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Cannibalistic Self Destruction – Professional Edition Fed Report

The tidal wave of Treasury supply overwhelmed the stock market this week. It should never come as a surprise when this happens because the Treasury calendar isn’t exactly a secret. We are well aware that whenever the Treasury starts pounding the market with $50 billion a week or more in new paper, something must get sold to make room. Sometimes it’s other Treasuries, sometimes its corporates, and most of the time it’s stocks and commodity futures.

There’s no way around it. The Primary Dealers must raise cash to be able to absorb the new paper. The Primary Dealers are reeling and the Fed is terrified that a failed Treasury auction is coming soon to a theater near you. It is in talks to add 4 dealers to the list, which shrank to 16 dealers with the absorption of Mohel Lynch (Oy, do we got tips for you!) into Banc of America Securities.

Apparently, the geni-asses in Wishington haven’t figured this out. For every billion they raise in stimulus and bailout bills, billions of paper wealth will be wiped out, buying power will go down, assets will be written down, and the vicious cycle will feed on itself in an orgy of cannibalistic self destruction until even the skeletal remains of the system are ground into powder.

The stimulus and bailout bills are not even a zero sum game. They become part of a negative feedback loop whose velocity only increases with each dollar added to the programs. I wouldn’t want to bet on where this will all stop, but zero is as good a guess as any. Complete collapse.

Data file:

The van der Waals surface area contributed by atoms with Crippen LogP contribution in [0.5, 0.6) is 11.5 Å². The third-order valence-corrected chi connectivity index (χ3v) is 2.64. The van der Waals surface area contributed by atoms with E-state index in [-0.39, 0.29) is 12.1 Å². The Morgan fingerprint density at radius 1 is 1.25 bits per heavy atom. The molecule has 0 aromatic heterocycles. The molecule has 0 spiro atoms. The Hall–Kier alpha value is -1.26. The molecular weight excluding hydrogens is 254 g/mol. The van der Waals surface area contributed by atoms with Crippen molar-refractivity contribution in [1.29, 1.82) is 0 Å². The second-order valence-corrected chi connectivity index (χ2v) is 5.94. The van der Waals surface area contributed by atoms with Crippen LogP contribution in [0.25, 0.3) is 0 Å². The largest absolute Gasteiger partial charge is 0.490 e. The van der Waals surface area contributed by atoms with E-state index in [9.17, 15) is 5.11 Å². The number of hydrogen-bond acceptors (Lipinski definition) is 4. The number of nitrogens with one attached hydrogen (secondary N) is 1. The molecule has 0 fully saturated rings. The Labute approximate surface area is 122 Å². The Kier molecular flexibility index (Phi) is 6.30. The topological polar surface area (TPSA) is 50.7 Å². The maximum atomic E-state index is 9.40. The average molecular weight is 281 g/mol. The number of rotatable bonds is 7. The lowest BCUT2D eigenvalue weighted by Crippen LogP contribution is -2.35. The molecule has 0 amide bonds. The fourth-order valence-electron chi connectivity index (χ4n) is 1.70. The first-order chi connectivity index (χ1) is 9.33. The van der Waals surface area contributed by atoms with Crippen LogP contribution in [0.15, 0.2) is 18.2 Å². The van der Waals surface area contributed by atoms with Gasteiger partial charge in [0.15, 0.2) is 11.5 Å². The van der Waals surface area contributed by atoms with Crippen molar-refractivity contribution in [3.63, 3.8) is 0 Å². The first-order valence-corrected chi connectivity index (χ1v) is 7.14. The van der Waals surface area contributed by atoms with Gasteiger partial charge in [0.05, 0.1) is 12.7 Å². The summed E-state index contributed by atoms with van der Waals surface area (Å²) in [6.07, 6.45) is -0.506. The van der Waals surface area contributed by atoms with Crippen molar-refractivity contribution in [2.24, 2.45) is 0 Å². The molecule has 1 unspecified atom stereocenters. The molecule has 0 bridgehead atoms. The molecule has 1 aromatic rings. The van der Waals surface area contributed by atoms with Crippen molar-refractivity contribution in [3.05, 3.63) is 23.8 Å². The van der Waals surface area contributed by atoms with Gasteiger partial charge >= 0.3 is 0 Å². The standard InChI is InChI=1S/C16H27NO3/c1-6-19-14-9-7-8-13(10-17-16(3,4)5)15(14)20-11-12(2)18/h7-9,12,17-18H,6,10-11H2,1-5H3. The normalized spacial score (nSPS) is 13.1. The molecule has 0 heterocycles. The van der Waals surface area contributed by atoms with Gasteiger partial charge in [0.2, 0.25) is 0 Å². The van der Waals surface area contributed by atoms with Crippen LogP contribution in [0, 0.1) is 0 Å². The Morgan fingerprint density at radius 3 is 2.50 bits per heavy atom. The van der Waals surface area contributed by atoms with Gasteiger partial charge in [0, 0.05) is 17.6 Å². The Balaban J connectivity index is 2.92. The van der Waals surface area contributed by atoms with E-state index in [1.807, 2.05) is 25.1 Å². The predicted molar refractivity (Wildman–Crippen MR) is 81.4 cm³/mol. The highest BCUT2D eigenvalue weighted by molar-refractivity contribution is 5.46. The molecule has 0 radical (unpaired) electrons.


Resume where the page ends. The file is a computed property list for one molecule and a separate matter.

We’ll get more gory details from the Fed in tonight’s H41, and I will post a complete update tomorrow. For now, we’ll take a look at how the Treasury auctions went this week, with particular attention to the size of the indirect bid, and get an idea of what to expect next week. Meanwhile, CP outstanding is available for this week and it’s bad, down across the board. Any time CP goes down, stocks go with it. Or is it the other way around? I’ve also updated the mortgage applications chart. The word that comes to mind is “catastrophic.”

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Lee Adler

I’ve been publishing The Wall Street Examiner and its predecessor since October 2000. I also publish, and was lead analyst for Sure Money Investor, of blessed memory. I developed David Stockman's Contra Corner for Mr. Stockman. I’ve had a wide variety of finance related jobs since 1972, including a stint on Wall Street in both sales, analytical, and trading capacities. Prior to starting the Wall Street Examiner I was a commercial real estate appraiser in Florida for 15 years. I was considered an expert in the analysis of failed properties that ended up in the hands of bank REO divisions, the FDIC, and the RTC. Remember those guys? I also worked in the residential mortgage and real estate businesses in parts of the 1970s and 80s. I have been charting stocks and markets and doing analytical work since I was a teenager. I'm not some Ivory Tower academic, Wall Street guy. My perspective comes from having my boots on the ground and in the trenches, as a real estate broker, mortgage broker, trader, account rep, and analyst. I've watched most of the games these Wall Street wiseguys play from right up close. I know the drill from my 55 years of paying attention. And I'm happy to share that experience with you, right here. 


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